The end of the Internet as we know it

When I first got a web site, for the company, back in the 90's, they were all a bit new. You could not sensibly suggest someone "look at my web site" as they probably did not even have Internet access.

Over the decades that has changed. There have been minor technical issues about making sure a web site shows correctly in the latest browsers or old browsers, and so on. Some minor compatibility issues that did not usually stop people seeing the site, just meant it did not look as good.

Governments have realised how important "Internet access" is, and are working on making sure everyone has access one way or another.

So, "look at my web site" is pretty much a sensible thing to say to anyone now.

But now, for the first time, I feel we are going backwards.

I cannot expect "look at my web site" to work any more, not even to friends and family.

This is because they might have kids, or might not know how to tell their ISP that they don't have kids, and so my web site may be blocked in a blanket category of "blogs". It is not reasonable to expect people to have to go through the hassle (and perceived risk) of turning off child protection settings to read my blog and then turn them back on again afterwards. It is not like one laptop in a house can access my blog whilst others cannot.

This is not even one of those "misclassification" issues about which I may have some slim hope of complaining to all ISPs. They classify my blog as a blog, which it is. The issue is that blocking blogs is seen as even vaguely sensible in the interests of child protection and that it is seen as sensible for an entire household to suffer this block.


So, what's the answer? Do I have to start an arms race to bypass the blocking systems (changing IPs, URLs, serving different content to different requesters, etc).

I am moving the URL of my blog anyway, to see how that impacts filters. www.me.uk will redirect to www.revk.uk instead of revk.www.me.uk but I am setting a redirect on the old URL for direct links. It is a pain that bloodspot cannot cope with my blog actually being on www.me.uk!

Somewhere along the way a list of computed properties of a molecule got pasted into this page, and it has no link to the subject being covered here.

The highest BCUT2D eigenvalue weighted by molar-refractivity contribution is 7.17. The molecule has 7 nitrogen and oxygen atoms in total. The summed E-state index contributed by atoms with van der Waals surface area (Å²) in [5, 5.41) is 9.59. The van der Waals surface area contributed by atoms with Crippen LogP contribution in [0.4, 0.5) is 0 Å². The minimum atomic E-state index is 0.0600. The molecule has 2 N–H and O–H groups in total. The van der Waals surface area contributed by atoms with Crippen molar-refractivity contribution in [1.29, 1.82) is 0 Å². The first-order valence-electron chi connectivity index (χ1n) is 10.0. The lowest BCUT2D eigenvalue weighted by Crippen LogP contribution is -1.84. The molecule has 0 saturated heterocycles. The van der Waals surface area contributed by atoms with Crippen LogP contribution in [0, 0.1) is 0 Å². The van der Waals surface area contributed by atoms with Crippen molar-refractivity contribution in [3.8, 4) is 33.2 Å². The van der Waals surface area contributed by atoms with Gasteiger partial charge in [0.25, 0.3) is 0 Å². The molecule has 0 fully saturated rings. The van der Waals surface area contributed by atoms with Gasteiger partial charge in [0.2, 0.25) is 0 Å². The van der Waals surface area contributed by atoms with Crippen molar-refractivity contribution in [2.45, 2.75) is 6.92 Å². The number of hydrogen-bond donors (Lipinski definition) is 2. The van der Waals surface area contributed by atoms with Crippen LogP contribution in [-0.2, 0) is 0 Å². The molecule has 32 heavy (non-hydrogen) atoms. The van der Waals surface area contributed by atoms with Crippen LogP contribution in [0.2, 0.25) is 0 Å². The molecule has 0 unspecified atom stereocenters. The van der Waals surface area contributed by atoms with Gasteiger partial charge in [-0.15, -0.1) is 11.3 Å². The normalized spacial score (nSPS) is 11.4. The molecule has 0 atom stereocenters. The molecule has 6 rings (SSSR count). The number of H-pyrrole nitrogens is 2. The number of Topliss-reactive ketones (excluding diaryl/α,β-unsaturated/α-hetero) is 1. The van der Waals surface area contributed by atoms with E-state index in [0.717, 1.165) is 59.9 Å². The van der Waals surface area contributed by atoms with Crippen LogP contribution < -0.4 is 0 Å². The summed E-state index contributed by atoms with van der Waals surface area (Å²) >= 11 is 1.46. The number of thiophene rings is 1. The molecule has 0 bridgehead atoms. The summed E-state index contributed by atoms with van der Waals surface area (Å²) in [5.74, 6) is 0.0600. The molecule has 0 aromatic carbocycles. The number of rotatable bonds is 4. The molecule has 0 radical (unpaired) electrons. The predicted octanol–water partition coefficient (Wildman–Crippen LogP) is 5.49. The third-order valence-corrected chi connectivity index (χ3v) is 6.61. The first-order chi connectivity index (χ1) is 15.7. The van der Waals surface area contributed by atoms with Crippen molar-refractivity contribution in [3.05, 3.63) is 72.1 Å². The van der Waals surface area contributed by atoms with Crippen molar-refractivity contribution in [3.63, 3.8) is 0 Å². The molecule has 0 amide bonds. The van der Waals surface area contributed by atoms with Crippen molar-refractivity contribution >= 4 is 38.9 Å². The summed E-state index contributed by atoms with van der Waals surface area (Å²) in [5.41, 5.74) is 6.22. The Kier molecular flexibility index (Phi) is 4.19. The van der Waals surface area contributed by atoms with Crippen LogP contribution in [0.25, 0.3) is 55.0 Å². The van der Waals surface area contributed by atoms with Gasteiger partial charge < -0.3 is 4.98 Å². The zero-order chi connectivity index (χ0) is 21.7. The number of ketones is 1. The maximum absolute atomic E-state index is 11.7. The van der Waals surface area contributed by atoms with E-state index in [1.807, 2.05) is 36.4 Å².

1. I think changing a blog URL could have a negative impact of SEO. It's annoying that Google do not allow self hosting of Blogger blogs in the same way that Wordpress do - it's a "control" thing I guess.

  2. It's good to see www.davidcameron.com isn't blocked and he's hosted in the same place and doesn't cover any topics that are child unsafe /sarcasm.

    1. We need slightly better tools - blocked.org.uk is not running the full set of child safe options so not blocking blogs, but some people will be.

  3. Would enabling SSL on your hostname solve the problem? I know some "games" websites get around blocks in schools by being hosted on a sites.google.com hostname and telling visitors to use https.
    Schools either need to use browser based url blocking, ssl intercepts or just blanket blog all sites.google.com pages.

    1. I think you will find that most schools install a certificate on all their machines so that they can intercept SSL.

    2. Schools used to just block all SSL and whitelist a selection of sites. However, over about the past 2 years or so, a *lot* of sites have moved to using SSL for everything, so this is becoming increasingly non-viable. We've standardised on intercepting and decrypting SSL connections on our filtering systems these days - we have a whitelist of stuff like banking sites that don't get intercepted, but everything else gets man-in-the-middled for auditing and filtering purposes. (As a side note: Android is _really_ annoying, since it requires you to set a screen unlock PIN in order to install a new CA certificate)


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